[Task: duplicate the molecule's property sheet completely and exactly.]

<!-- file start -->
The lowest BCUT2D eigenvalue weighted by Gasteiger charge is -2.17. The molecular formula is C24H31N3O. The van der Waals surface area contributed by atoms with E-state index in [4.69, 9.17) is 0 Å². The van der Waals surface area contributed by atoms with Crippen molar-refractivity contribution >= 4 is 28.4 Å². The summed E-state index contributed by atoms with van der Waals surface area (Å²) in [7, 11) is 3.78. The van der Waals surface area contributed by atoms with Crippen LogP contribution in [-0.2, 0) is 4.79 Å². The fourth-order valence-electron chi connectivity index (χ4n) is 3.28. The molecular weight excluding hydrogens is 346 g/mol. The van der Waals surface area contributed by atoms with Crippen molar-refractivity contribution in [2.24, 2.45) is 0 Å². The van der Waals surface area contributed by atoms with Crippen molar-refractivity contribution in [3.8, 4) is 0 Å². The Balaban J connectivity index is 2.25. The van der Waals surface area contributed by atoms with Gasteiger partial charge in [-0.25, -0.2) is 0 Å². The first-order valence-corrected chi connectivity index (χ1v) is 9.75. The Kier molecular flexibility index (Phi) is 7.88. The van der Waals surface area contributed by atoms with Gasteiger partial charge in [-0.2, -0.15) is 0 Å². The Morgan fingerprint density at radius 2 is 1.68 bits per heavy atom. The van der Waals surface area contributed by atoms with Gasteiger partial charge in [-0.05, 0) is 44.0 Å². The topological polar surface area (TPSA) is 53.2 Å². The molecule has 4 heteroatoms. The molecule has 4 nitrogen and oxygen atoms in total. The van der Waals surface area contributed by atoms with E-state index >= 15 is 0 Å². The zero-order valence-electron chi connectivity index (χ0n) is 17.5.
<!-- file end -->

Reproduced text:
The lowest BCUT2D eigenvalue weighted by Gasteiger charge is -2.17. The molecular formula is C24H31N3O. The van der Waals surface area contributed by atoms with E-state index in [4.69, 9.17) is 0 Å². The van der Waals surface area contributed by atoms with Crippen molar-refractivity contribution >= 4 is 28.4 Å². The summed E-state index contributed by atoms with van der Waals surface area (Å²) in [7, 11) is 3.78. The van der Waals surface area contributed by atoms with Crippen LogP contribution in [-0.2, 0) is 4.79 Å². The fourth-order valence-electron chi connectivity index (χ4n) is 3.28. The molecular weight excluding hydrogens is 346 g/mol. The van der Waals surface area contributed by atoms with Crippen molar-refractivity contribution in [2.24, 2.45) is 0 Å². The van der Waals surface area contributed by atoms with Crippen molar-refractivity contribution in [3.8, 4) is 0 Å². The Balaban J connectivity index is 2.25. The van der Waals surface area contributed by atoms with Gasteiger partial charge in [-0.25, -0.2) is 0 Å². The first-order valence-corrected chi connectivity index (χ1v) is 9.75. The Kier molecular flexibility index (Phi) is 7.88. The van der Waals surface area contributed by atoms with Gasteiger partial charge in [-0.2, -0.15) is 0 Å². The Morgan fingerprint density at radius 2 is 1.68 bits per heavy atom. The van der Waals surface area contributed by atoms with Gasteiger partial charge in [-0.05, 0) is 44.0 Å². The topological polar surface area (TPSA) is 53.2 Å². The molecule has 4 heteroatoms. The molecule has 4 nitrogen and oxygen atoms in total. The van der Waals surface area contributed by atoms with E-state index >= 15 is 0 Å². The zero-order valence-electron chi connectivity index (χ0n) is 17.5.